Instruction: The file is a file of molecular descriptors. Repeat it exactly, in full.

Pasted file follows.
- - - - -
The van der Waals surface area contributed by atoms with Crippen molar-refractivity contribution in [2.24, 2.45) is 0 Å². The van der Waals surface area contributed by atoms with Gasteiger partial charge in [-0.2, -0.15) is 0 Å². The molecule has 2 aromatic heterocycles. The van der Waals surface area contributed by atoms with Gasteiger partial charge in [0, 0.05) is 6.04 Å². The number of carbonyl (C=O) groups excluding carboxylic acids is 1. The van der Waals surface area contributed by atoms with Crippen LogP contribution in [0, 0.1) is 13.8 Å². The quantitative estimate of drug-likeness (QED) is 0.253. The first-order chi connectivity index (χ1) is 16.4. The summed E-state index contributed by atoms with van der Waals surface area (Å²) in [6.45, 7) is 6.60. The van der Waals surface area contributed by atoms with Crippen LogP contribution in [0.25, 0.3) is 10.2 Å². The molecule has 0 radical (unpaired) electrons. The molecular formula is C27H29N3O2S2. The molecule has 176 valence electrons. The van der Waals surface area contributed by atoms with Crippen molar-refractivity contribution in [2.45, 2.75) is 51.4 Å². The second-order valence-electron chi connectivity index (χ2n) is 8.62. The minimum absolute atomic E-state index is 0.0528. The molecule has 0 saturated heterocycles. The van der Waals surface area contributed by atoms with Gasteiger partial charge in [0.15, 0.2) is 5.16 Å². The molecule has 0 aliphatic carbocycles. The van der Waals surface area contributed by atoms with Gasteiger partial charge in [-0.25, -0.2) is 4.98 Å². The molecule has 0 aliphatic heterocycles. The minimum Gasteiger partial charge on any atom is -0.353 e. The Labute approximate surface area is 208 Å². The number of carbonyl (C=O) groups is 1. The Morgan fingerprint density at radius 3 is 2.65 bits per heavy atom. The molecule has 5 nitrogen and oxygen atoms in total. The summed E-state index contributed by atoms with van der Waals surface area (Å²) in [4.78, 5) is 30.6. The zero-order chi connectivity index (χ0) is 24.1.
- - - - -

The van der Waals surface area contributed by atoms with Crippen molar-refractivity contribution in [2.24, 2.45) is 0 Å². The van der Waals surface area contributed by atoms with Gasteiger partial charge in [-0.2, -0.15) is 0 Å². The molecule has 2 aromatic heterocycles. The van der Waals surface area contributed by atoms with Gasteiger partial charge in [0, 0.05) is 6.04 Å². The number of carbonyl (C=O) groups excluding carboxylic acids is 1. The van der Waals surface area contributed by atoms with Crippen LogP contribution in [0, 0.1) is 13.8 Å². The quantitative estimate of drug-likeness (QED) is 0.253. The first-order chi connectivity index (χ1) is 16.4. The summed E-state index contributed by atoms with van der Waals surface area (Å²) in [6.45, 7) is 6.60. The van der Waals surface area contributed by atoms with Crippen LogP contribution in [0.25, 0.3) is 10.2 Å². The molecule has 0 radical (unpaired) electrons. The molecular formula is C27H29N3O2S2. The molecule has 176 valence electrons. The van der Waals surface area contributed by atoms with Crippen molar-refractivity contribution in [2.45, 2.75) is 51.4 Å². The second-order valence-electron chi connectivity index (χ2n) is 8.62. The minimum absolute atomic E-state index is 0.0528. The molecule has 0 saturated heterocycles. The van der Waals surface area contributed by atoms with Gasteiger partial charge in [0.15, 0.2) is 5.16 Å². The molecule has 0 aliphatic carbocycles. The van der Waals surface area contributed by atoms with Gasteiger partial charge in [-0.25, -0.2) is 4.98 Å². The molecule has 0 aliphatic heterocycles. The minimum Gasteiger partial charge on any atom is -0.353 e. The Labute approximate surface area is 208 Å². The number of carbonyl (C=O) groups is 1. The Morgan fingerprint density at radius 3 is 2.65 bits per heavy atom. The molecule has 5 nitrogen and oxygen atoms in total. The summed E-state index contributed by atoms with van der Waals surface area (Å²) in [4.78, 5) is 30.6. The zero-order chi connectivity index (χ0) is 24.1.